Andalusia – Day 9

February 11-19, 2018

Day 1Day 2Day 3Day 4Day 5Day 6Day 7Day 8 – Day 9


It was a lazy morning. Ron, Sue and their family left at 10:30 after a quick stop for pastries and coffee at the Berlin Cafe, located just around the corner from our apartment. I was initially considering how to spend our afternoon, since our flight wasn’t until that evening. Unfortunately I hadn’t considered the fact that we had to be out of our apartment by eleven o’clock. I hurriedly packed up our stuff, trying to make sure that the non-carry on items went into the appropriate suitcase. And because we had conveniently been able to park the car at a nearby garage after yesterday’s motorcycle adventure, it wasn’t out of the way to drop off the bags at the car so we could enjoy the rest of the day hands free.

Empty streets on a Monday morning

We decided to explore the parts of the city that we hadn’t seen yet, namely by starting at the top. The highest point is the Castillo Gibralfaro, so that’s where we headed.

The walk to the top was a lot steeper than it looked. Fortunately it was still cool out and I was once again happy to be visiting in the off season. Or, more precisely, the shoulder season.

The view from the almost-top

The bullring, with the marina and beaches in the background

When we reached the top I was surprised to see that there was a ticket booth to actually enter Castillo Gibralfaro. I hadn’t realized that there was any specific “thing” at the top and was expecting a simple pile of ruins to walk around. But since it was only 2.20€ to get in, we ponied up the coins and entered the gate, having no idea what we would find on the other side.

Squirrel butt!

The highlight of Gibralfaro was the museum. It had some really great details on the history of the area, including models, costumes and artifacts. We spent some time looking at the information before heading back out into the sunshine to see what else there was to see.

Màlaga to the north

The grounds within Gibralfaro

The Alcazar and Cathedral in the distance

We retraced our steps back down the long ramp we had ascended earlier, commenting that the smooth slate surface would be dangerous if they got wet. As it was, we saw someone slip on the dry stones, they were so steep. We arrived back to the front of the Alcazar but chose not to go in. Sue, Ellen and Randy had visited it the previous day and said that there wasn’t much to see, so we did not feel as though we were missing out.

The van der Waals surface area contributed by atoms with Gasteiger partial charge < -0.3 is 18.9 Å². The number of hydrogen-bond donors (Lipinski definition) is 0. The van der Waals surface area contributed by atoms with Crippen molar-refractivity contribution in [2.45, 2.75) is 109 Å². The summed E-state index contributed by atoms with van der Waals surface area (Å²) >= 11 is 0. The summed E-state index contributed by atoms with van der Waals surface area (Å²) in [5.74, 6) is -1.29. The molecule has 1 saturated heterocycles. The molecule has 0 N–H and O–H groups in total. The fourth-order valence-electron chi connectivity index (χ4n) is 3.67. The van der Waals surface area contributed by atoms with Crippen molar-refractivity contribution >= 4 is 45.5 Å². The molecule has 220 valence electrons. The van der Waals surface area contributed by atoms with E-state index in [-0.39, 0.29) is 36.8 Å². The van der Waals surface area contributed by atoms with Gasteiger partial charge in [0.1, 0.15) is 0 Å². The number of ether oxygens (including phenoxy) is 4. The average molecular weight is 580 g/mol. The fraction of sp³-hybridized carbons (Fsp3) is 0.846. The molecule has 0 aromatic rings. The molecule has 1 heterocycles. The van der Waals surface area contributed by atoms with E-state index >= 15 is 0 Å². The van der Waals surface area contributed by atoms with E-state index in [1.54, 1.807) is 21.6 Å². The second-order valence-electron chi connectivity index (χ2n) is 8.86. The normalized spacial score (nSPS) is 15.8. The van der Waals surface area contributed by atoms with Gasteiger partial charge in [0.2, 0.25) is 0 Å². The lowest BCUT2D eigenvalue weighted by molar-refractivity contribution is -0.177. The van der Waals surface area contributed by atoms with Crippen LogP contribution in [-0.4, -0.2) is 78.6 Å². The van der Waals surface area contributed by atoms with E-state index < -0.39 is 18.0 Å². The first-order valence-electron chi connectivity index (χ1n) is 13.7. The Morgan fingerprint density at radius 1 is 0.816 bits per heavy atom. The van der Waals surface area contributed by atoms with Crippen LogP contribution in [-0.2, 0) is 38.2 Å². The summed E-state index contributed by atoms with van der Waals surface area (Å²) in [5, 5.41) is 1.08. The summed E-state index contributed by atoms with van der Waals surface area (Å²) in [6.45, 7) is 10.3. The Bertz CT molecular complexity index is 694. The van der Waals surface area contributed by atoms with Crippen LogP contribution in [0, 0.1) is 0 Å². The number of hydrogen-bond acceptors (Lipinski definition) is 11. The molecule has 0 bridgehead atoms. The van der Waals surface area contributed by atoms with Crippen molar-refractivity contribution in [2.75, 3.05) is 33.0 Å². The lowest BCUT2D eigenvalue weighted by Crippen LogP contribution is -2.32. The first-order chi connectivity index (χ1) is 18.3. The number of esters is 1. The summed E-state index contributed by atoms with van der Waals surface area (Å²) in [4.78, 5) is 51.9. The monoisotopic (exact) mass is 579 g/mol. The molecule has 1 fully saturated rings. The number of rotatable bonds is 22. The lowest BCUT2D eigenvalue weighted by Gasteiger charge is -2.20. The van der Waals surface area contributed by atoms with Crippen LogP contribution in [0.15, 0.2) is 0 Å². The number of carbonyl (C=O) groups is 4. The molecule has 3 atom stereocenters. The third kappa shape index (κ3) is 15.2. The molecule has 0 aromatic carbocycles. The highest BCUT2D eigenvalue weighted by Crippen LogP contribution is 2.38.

We did, however, stop to see the Roman amphitheatre that was being dug out since it was right there.

When Dan and I first arrived in Màlaga and had to park the car further away than intended, we ended up passing by a large market (the Mercado Central de Atarazanas). Now that we had “time to kill”, we wandered back over to that corner of the old town to check it out. It was beautiful!

Mercado Central de Atarazanas

The interior was full of stalls, although on this quiet Monday morning a good number of them were empty. But the ones who were open displayed a beautiful selection of fruits, vegetables, meat and seafood. I wished that I needed something to cook! As it was, I promised my cat-sitting friends that I’d bring them back some fresh sheep cheese, so I made it a point to pick something special for them.

As we exited the market, a light rain began to fall. We took advantage of this to go find someplace for lunch, and luckily stumbled up on Tandoori Mexican, a tiny place that served a delightful combination of Mexican and Indian dishes.

I finally had the burrito I had been craving for a while, and Dan had a good curry. Even though we ate particularly slow, and Dan sipped his beer, we were done long before we had to be anywhere else. The rain had picked up slightly and the idea of wandering around and getting wet was not very attractive. So instead we went into another food store and bought some treats to enjoy later. Mmmmm – good call!

We gave up on Màlaga. Our time left here was limited and with the rain, our choices were limited. I took some parting shots as we made our way back to the car. If nothing else, we could sit in the relative quiet of the car and relax a little bit before we had to get to the airport.

The “quiet time” in the parking garage didn’t happen, as some poor soul was fighting with his car alarm for a solid ten minutes. We finally gave up and drove off, returning the car early and finding a comfortable place to bed down in the terminal until our flight. I appreciate the fact that airports have become mini-malls, offering shops and restaurants that are at least a nice diversion, even if I don’t buy anything.

The flight was uneventful and we were home just before midnight, greeted at the door by some very sleepy kitties. Spain had once again proven to be a worthy vacation destination and we will not hesitate to return.

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